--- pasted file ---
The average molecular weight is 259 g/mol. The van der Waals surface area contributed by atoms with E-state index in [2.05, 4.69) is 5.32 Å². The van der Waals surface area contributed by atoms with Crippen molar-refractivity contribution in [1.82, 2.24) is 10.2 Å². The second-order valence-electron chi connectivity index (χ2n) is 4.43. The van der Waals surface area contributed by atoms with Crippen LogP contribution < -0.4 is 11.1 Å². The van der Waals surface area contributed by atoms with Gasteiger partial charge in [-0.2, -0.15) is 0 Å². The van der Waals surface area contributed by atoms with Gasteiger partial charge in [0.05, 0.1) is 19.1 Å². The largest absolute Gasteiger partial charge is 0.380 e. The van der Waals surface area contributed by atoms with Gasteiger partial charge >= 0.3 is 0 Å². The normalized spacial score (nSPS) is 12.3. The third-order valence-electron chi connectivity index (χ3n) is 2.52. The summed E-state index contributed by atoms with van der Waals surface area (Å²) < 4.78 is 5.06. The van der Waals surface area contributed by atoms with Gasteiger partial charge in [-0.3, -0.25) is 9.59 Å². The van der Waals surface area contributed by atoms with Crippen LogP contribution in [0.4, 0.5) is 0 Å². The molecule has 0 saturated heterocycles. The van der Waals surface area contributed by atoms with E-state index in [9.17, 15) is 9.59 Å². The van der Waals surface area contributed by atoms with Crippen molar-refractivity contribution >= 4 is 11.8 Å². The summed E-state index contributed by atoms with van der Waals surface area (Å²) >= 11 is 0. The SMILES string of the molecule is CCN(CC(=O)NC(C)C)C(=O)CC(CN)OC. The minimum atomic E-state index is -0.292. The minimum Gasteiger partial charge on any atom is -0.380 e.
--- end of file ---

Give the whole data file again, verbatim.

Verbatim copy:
The average molecular weight is 259 g/mol. The van der Waals surface area contributed by atoms with E-state index in [2.05, 4.69) is 5.32 Å². The van der Waals surface area contributed by atoms with Crippen molar-refractivity contribution in [1.82, 2.24) is 10.2 Å². The second-order valence-electron chi connectivity index (χ2n) is 4.43. The van der Waals surface area contributed by atoms with Crippen LogP contribution < -0.4 is 11.1 Å². The van der Waals surface area contributed by atoms with Gasteiger partial charge in [-0.2, -0.15) is 0 Å². The van der Waals surface area contributed by atoms with Gasteiger partial charge in [0.05, 0.1) is 19.1 Å². The largest absolute Gasteiger partial charge is 0.380 e. The van der Waals surface area contributed by atoms with Gasteiger partial charge >= 0.3 is 0 Å². The normalized spacial score (nSPS) is 12.3. The third-order valence-electron chi connectivity index (χ3n) is 2.52. The summed E-state index contributed by atoms with van der Waals surface area (Å²) < 4.78 is 5.06. The van der Waals surface area contributed by atoms with Gasteiger partial charge in [-0.3, -0.25) is 9.59 Å². The van der Waals surface area contributed by atoms with Crippen LogP contribution in [0.4, 0.5) is 0 Å². The molecule has 0 saturated heterocycles. The van der Waals surface area contributed by atoms with E-state index in [9.17, 15) is 9.59 Å². The van der Waals surface area contributed by atoms with Crippen molar-refractivity contribution >= 4 is 11.8 Å². The summed E-state index contributed by atoms with van der Waals surface area (Å²) >= 11 is 0. The SMILES string of the molecule is CCN(CC(=O)NC(C)C)C(=O)CC(CN)OC. The minimum atomic E-state index is -0.292. The minimum Gasteiger partial charge on any atom is -0.380 e.